Craft Focus - February / March 2021 (Issue 83)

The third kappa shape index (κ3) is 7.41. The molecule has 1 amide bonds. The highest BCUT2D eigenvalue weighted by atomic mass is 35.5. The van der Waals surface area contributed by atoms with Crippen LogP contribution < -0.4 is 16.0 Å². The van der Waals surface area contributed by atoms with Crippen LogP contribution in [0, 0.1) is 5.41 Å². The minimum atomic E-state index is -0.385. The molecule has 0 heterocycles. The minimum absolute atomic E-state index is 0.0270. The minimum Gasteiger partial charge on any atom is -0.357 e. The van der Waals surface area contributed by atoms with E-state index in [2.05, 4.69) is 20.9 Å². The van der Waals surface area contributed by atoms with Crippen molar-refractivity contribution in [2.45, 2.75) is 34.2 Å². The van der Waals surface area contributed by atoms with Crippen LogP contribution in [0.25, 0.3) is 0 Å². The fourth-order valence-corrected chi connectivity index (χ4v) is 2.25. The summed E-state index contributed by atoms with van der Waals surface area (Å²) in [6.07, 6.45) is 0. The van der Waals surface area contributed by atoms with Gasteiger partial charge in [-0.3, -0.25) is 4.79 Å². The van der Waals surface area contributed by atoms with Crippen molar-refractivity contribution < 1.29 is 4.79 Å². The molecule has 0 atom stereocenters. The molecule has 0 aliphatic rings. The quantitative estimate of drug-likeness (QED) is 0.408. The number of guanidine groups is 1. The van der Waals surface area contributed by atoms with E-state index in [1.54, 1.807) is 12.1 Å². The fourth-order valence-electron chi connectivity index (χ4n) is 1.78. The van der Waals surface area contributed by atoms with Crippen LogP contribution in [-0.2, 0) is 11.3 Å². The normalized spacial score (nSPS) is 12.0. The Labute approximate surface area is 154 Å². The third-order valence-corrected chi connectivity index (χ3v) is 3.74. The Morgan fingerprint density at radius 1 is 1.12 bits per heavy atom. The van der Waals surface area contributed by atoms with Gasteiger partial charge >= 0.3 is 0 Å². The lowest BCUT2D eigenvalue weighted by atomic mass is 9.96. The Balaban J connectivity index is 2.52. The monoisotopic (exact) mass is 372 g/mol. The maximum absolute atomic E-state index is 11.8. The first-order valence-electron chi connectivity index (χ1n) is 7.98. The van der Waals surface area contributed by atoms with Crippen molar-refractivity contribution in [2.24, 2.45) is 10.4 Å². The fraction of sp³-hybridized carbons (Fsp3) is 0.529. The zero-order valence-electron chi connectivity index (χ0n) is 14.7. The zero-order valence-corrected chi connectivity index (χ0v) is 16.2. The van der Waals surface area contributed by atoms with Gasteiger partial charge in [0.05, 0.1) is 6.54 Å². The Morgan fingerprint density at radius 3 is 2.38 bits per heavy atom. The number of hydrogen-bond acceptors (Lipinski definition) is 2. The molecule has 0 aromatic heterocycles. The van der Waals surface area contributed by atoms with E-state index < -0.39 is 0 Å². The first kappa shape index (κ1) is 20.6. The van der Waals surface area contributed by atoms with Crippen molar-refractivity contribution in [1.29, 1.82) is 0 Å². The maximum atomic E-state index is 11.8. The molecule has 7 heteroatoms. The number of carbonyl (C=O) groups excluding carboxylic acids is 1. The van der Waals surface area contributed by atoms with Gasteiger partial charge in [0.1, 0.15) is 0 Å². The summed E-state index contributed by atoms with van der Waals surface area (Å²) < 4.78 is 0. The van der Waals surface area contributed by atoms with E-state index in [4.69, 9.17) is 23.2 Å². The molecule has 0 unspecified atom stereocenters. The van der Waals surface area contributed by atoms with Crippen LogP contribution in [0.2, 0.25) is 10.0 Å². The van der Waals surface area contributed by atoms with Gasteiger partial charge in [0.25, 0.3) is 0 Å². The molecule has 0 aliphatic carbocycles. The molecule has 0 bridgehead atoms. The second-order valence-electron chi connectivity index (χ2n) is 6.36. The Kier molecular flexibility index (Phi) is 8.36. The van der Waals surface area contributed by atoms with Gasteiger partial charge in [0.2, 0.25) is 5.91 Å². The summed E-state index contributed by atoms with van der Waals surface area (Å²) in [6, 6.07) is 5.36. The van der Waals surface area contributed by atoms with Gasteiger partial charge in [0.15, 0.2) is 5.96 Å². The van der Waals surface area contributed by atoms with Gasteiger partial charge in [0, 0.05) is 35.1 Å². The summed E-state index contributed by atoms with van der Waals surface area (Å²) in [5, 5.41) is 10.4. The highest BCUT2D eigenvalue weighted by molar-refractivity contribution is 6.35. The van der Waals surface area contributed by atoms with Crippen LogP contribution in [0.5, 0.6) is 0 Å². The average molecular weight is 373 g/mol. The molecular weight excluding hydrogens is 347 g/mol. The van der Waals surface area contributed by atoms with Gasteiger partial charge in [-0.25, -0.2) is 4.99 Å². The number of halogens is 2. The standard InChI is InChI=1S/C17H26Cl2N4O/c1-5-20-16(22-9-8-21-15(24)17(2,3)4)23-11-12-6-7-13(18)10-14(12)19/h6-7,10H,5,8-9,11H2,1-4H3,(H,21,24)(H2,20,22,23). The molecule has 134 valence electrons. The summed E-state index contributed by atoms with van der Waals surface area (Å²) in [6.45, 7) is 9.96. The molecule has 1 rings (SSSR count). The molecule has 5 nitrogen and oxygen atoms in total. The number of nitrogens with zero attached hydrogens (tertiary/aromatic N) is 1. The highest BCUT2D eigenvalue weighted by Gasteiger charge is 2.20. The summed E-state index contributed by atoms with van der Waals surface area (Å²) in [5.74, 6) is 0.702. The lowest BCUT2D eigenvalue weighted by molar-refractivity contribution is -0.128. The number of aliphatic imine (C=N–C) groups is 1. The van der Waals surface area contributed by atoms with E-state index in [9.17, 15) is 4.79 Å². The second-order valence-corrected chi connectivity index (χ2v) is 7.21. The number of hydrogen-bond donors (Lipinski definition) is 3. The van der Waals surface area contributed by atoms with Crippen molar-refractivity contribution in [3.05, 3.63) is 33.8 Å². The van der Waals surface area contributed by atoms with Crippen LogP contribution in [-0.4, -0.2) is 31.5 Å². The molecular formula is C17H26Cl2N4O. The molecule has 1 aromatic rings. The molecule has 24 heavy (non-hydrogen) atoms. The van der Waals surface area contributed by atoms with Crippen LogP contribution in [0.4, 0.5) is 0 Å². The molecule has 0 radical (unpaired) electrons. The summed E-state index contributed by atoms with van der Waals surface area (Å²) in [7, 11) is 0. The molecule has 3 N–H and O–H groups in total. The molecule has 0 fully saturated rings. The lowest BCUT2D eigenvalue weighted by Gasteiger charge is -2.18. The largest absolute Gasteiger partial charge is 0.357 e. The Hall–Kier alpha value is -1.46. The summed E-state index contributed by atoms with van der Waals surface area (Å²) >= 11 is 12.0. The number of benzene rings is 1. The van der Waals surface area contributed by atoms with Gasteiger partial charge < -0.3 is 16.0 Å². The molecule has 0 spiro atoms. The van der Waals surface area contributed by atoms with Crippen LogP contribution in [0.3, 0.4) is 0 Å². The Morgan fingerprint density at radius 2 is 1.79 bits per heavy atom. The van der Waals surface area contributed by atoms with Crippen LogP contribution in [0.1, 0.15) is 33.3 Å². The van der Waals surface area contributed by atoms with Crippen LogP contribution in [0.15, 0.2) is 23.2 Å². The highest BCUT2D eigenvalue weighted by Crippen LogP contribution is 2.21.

82 Post pandemic insights Beth Tait, managing director at Go Inspire pieces together new post-pandemic customer segments In 2020, the retail world saw a complete remodelling of the shopping experience. Where a number of retail industries struggled, however, the arts and crafts sector witnessed a small boom. Hobbycraft saw a significant jump in online searches for sewing, scrapbooking and knitting tutorials, according to The Guardian , and reported a 200 per cent online boom in sales since the start of the pandemic. Evidently, stay-at-home orders resulting from the pandemic inspired many to embark on a journey of crocheting, flower-pressing and papier-mâché. Likewise, existing craft enthusiasts had more time to devote to their pastimes or simply tend to their mending pile. In the midst of uncertainty, hands-on hobbies provided a relaxing alternative to screen-time for many. This resurgence in artsy activities is a victory for the craft industry but businesses should make sure they are carefully planning to maintain interest in the long-term. Last year, some craft shops adapted to lockdown by offering crafting tutorials via zoom calls as well as no-contact curbside deliveries. Going forward, craft businesses will need to continue moulding their marketing strategy to the ‘new normal’. Any shift in strategy must also be accompanied by a thorough understanding of new customer segments and of how existing segments have evolved as a result of the pandemic. Having a finger on the pulse of new behavioural profiles will be key to efficiently managed budgets, deployed where they are most needed and where they can be most effective. The demand for crafts is alive but earning a patch of the fabric may require businesses to strip away pre-existing conceptions and past models when designing new marketing strategies. At Go Inspire, we decided early on in the pandemic to start analysing the impact on customer behaviour in order to understand and illustrate the changes taking place across the UK retail industry. Using a pool of five million customers and working with a selection of multichannel client companies, our analysis identified seven new customer segments in the post-pandemic landscape. These insights offer a valuable starting point for businesses to click the reset button on their strategic framework and begin drawing up new practical plans for 2021 and beyond. CARVING OUT ‘NEW NORMAL’ PROFILES FOR EXISTING CUSTOMERS From our research, we found that existing customers typically fell into one of three categories. The first group, which we coined the Loyal Stalwarts , continued to spend although with a slightly different basket composition than before the crisis. Customers belonging to the Grown Apart group were seen to shift parts of their spending to online shopping, but not enough to maintain the same level of spending as before the pandemic. Finally, the third category of existing customers known as Trial Separation , did not adapt their shopping behaviour to the closing of bricks and mortars – opting instead to simply stop spending altogether. Interestingly, we found that age was not a determining